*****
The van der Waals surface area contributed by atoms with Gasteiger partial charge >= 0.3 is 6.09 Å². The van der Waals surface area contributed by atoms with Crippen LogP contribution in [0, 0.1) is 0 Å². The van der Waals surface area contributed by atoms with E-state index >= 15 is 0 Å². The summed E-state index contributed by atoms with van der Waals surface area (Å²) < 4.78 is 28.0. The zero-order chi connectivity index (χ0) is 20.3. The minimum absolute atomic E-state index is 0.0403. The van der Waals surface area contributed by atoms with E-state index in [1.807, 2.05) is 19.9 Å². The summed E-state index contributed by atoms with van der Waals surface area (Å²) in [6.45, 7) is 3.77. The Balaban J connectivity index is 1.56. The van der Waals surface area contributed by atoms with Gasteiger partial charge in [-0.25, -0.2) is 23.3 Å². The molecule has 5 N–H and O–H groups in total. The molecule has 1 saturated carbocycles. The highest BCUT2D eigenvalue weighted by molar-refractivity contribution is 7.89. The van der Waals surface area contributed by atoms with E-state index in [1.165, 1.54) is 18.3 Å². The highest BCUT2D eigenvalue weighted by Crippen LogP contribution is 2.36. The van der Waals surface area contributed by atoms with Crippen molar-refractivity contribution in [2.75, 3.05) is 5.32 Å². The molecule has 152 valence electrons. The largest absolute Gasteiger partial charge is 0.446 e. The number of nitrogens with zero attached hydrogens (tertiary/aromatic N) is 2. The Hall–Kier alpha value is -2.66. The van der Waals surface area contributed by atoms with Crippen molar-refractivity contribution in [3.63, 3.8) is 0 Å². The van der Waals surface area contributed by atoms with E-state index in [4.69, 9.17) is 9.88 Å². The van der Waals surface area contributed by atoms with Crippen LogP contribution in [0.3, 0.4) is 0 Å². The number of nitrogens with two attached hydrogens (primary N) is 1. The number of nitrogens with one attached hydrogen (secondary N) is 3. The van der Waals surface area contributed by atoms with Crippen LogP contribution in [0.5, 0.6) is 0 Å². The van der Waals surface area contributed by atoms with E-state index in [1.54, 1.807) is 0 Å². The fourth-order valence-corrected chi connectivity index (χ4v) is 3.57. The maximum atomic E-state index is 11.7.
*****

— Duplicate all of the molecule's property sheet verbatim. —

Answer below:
The van der Waals surface area contributed by atoms with Gasteiger partial charge >= 0.3 is 6.09 Å². The van der Waals surface area contributed by atoms with Crippen LogP contribution in [0, 0.1) is 0 Å². The van der Waals surface area contributed by atoms with E-state index >= 15 is 0 Å². The summed E-state index contributed by atoms with van der Waals surface area (Å²) < 4.78 is 28.0. The zero-order chi connectivity index (χ0) is 20.3. The minimum absolute atomic E-state index is 0.0403. The van der Waals surface area contributed by atoms with E-state index in [1.807, 2.05) is 19.9 Å². The summed E-state index contributed by atoms with van der Waals surface area (Å²) in [6.45, 7) is 3.77. The Balaban J connectivity index is 1.56. The van der Waals surface area contributed by atoms with Gasteiger partial charge in [-0.25, -0.2) is 23.3 Å². The molecule has 5 N–H and O–H groups in total. The molecule has 1 saturated carbocycles. The highest BCUT2D eigenvalue weighted by molar-refractivity contribution is 7.89. The van der Waals surface area contributed by atoms with E-state index in [1.165, 1.54) is 18.3 Å². The highest BCUT2D eigenvalue weighted by Crippen LogP contribution is 2.36. The van der Waals surface area contributed by atoms with Crippen molar-refractivity contribution in [2.75, 3.05) is 5.32 Å². The molecule has 152 valence electrons. The largest absolute Gasteiger partial charge is 0.446 e. The number of nitrogens with zero attached hydrogens (tertiary/aromatic N) is 2. The Hall–Kier alpha value is -2.66. The van der Waals surface area contributed by atoms with Crippen molar-refractivity contribution in [3.63, 3.8) is 0 Å². The van der Waals surface area contributed by atoms with E-state index in [4.69, 9.17) is 9.88 Å². The van der Waals surface area contributed by atoms with Crippen LogP contribution in [0.3, 0.4) is 0 Å². The number of nitrogens with two attached hydrogens (primary N) is 1. The number of nitrogens with one attached hydrogen (secondary N) is 3. The van der Waals surface area contributed by atoms with Crippen LogP contribution in [0.5, 0.6) is 0 Å². The van der Waals surface area contributed by atoms with E-state index in [1.54, 1.807) is 0 Å². The fourth-order valence-corrected chi connectivity index (χ4v) is 3.57. The maximum atomic E-state index is 11.7.